Self-Injury in Adolescents and Adults

Edward A. SelbyPresenter: Edward A. Selby, Ph.D.
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Dr. Selby described the behavioral presentation, associated features, and clinical outcomes of nonsuicidal self-injurious behavior in both adolescents and adults. He distinguished self-injurious behavior from suicidal behavior as well as covered the basics of assessing, understanding, and treating self-injury.


  1. NJCTS says:

    Do you recommend medication for patients who self injure?

    • DrSelby says:

      The research on whether medication helps reduce self-injury is mixed, and unfortunately there is no clear medication guideline specifically for self injury. However, if an individual who self injures also has co-occuring problems like depression or anxiety, treating those conditions with medication is likely to help the individual with the anxiety or depression, but it may also help reduce self injury. However, even in such cases where medication helps with another problem, it is unlikely that medication alone would completely cease self injury.

  2. NJCTS says:

    What kind treatment approach would be best for an adolescent who is self-injuring but doesn’t want to stop this behavior?

    • DrSelby says:

      Cases where an individual who is self injuring does not wish to stop are important. Such individuals often state “my self injury isn’t hurting anyone else, and it’s my body, so what’s the problem?” However, even if someone views self injury as not harmful, there is clear research evidence to suggest that there are numerous negative consequences to self injury. In a case like this, I would recommend the individual undergo treatment focused on motivation, often referred to as Motivational Interviewing. This approach takes a neutral and supportive stance toward the behavior, and focuses on barriers in motivation to change and potential positive effects that the individual receives from the self injury. Typically, with successful focus on motivation, many patients come to the personal conclusion that it’s better to work on stopping self injury.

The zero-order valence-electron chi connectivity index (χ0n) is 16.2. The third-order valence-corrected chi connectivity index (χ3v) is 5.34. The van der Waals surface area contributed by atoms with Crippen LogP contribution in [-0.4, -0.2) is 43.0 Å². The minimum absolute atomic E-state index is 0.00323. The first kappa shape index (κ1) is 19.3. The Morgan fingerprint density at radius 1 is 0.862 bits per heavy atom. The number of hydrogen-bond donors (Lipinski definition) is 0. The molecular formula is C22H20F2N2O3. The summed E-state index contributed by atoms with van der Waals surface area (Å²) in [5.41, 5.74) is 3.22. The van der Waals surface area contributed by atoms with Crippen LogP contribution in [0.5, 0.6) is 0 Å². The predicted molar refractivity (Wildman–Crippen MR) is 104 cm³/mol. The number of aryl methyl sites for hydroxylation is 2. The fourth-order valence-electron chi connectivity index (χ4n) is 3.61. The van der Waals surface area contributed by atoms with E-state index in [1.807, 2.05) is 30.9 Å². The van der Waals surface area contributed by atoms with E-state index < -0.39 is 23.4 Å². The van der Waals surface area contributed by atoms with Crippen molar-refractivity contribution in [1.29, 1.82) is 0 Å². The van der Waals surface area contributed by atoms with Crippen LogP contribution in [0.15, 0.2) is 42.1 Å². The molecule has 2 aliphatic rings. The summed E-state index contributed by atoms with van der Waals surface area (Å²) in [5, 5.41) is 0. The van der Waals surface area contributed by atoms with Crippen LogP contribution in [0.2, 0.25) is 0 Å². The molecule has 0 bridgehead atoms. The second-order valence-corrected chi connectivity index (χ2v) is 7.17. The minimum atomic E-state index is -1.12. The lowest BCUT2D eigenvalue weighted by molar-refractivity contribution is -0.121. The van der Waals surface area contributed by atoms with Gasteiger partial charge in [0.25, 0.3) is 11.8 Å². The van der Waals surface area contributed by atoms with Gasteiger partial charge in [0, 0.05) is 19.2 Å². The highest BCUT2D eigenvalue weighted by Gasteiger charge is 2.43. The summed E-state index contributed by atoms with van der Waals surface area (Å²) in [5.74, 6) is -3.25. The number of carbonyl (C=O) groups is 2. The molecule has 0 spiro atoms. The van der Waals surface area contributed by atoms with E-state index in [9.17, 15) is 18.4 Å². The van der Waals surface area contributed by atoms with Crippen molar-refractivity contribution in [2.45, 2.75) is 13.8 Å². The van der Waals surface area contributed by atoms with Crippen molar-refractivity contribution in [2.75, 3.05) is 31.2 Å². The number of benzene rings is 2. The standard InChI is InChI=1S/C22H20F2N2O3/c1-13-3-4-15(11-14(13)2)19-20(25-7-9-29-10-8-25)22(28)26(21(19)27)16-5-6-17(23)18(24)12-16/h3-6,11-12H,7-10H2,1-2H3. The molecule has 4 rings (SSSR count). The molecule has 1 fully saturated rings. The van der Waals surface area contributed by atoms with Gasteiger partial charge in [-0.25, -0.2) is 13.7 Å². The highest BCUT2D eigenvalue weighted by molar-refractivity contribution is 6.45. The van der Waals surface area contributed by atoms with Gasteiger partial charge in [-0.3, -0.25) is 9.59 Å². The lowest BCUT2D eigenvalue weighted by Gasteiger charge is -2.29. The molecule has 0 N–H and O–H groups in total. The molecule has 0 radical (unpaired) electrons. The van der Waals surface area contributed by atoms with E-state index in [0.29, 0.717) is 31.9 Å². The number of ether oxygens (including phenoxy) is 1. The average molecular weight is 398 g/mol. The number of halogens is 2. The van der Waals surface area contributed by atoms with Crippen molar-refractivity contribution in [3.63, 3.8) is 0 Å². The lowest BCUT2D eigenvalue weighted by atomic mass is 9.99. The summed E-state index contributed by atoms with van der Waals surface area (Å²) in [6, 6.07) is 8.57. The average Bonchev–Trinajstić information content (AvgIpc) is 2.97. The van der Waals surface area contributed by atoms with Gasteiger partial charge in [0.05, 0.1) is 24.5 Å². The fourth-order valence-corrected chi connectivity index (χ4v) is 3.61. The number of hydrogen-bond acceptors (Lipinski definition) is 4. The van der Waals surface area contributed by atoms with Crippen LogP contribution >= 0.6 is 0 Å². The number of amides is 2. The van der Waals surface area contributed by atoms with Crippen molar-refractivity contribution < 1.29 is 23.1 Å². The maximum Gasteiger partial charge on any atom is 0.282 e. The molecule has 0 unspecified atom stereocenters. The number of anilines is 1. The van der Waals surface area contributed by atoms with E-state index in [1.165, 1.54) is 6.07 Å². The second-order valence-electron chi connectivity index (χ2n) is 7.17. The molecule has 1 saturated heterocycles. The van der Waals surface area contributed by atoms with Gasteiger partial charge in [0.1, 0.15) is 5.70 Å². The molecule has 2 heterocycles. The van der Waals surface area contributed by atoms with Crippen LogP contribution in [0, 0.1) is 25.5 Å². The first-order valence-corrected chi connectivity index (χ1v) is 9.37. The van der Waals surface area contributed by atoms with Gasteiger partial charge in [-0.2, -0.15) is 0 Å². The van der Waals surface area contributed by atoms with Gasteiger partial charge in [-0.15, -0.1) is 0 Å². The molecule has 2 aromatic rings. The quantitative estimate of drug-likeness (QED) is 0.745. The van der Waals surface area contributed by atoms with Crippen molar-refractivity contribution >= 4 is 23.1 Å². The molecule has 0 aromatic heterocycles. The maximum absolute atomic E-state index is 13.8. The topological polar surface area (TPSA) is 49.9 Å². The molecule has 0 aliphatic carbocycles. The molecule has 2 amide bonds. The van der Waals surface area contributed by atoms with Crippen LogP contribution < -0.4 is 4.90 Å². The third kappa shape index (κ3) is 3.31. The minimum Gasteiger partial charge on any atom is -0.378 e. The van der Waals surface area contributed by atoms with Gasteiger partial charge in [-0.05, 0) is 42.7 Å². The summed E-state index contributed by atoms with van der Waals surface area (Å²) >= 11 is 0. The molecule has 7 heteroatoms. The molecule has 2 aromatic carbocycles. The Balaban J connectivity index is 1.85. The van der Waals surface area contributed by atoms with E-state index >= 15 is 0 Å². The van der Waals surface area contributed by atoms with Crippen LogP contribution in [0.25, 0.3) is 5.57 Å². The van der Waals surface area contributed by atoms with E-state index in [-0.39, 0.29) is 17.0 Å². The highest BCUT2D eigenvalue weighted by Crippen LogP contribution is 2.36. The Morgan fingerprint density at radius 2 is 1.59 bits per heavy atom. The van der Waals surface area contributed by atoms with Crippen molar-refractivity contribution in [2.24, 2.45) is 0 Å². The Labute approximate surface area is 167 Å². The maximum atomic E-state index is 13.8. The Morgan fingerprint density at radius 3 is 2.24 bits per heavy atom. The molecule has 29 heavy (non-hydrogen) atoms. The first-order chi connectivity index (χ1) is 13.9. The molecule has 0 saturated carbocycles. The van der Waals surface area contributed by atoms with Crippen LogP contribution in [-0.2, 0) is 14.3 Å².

3. NJCTS says:

    Do those who self injure have other problems as well, such as with using alcohol, drugs, or eating disorders?

    • DrSelby says:

      Yes, it is very common for those who self injure to have problems with a number of other impulsive behaviors, including substance use, binge eating and purging, aggressive behavior, and reckless driving, for example. Often times these kind of behavior have a similar function as self injury, in that they are harmful but effective ways for coping with stress and negative emotion. In the treatment of self injury, careful attention should also be paid to other impulsive behaviors.

  4. NJCTS says:

    I work in a school, is self injury something that requires me to break confidentiality with my client, the student and report to a parent ?

    • DrSelby says:

      This is indeed a challenging question for any professional working with self injury. First, the most important issue is whether suicidal intent is present, and in cases where there is intent or preparation to engage in a suicide attempt (including in cases where self injury is present) – then the adolescent is at risk from harm and confidentiality must be broken. However, if suicidal ideation is absent, then the issue gets more tricky. As to whether confidentiality should be broken in the case of discovering self injury there are likely a variety of policies across different educational settings. Typically parents have to wave the right to have updates about an adolescent’s treatment, and if a parent does not wave such a right then a professional would likely disclose the behavior. However, if the parent waves updates about an adolescents treatment – often in times to facilitate the treatment and increase disclosure to the professional – then the issue becomes tricker. In this case (when a parent has waved the right to treatment updates for his or her child) I treat self injury the same way I would any other problematic behavior (e.g. substance use, risky sexual behavior) in that I respect the confidentiality wishes of the child and parent. Though these are all indeed harmful behaviors, they do not reflect imminent risk of harm (like in a suicide attempt), and I might wish I could alert the parent, but to do so would unethically break confidentiality with the adolescent. So treatment of self injury is indeed a complicated and gray area for ethical respect of confidentiality and required disclosure.

  5. NJCTS says:

    If a 16 year old autistic child mentions he wants to kill himself because he wants to be with his grandfather who just recently passed away, is it something to worry about?

    • DrSelby says:

      This is definitely a situation that would warrant further investigation about the teen’s thoughts about suicide and why he’s thinking this way. Depending on the severity of the child’s autism spectrum disorder, such a suggestion could simply be a presentation of grief and missing his grandfather. However, if the teen reported serious consideration of suicide (represented by frequent and intense suicidal thoughts, planning of ways to attempt suicide, and/or making preparations for a suicide plan), then that would indeed be a serious scenario that would justify reaching out to a mental health professional or emergency health services. The only way to know what the best approach to take is to ask questions and get the information you can without being afraid to do so, and usually with this approach the severity of the suicide ideation (if any) will become clear.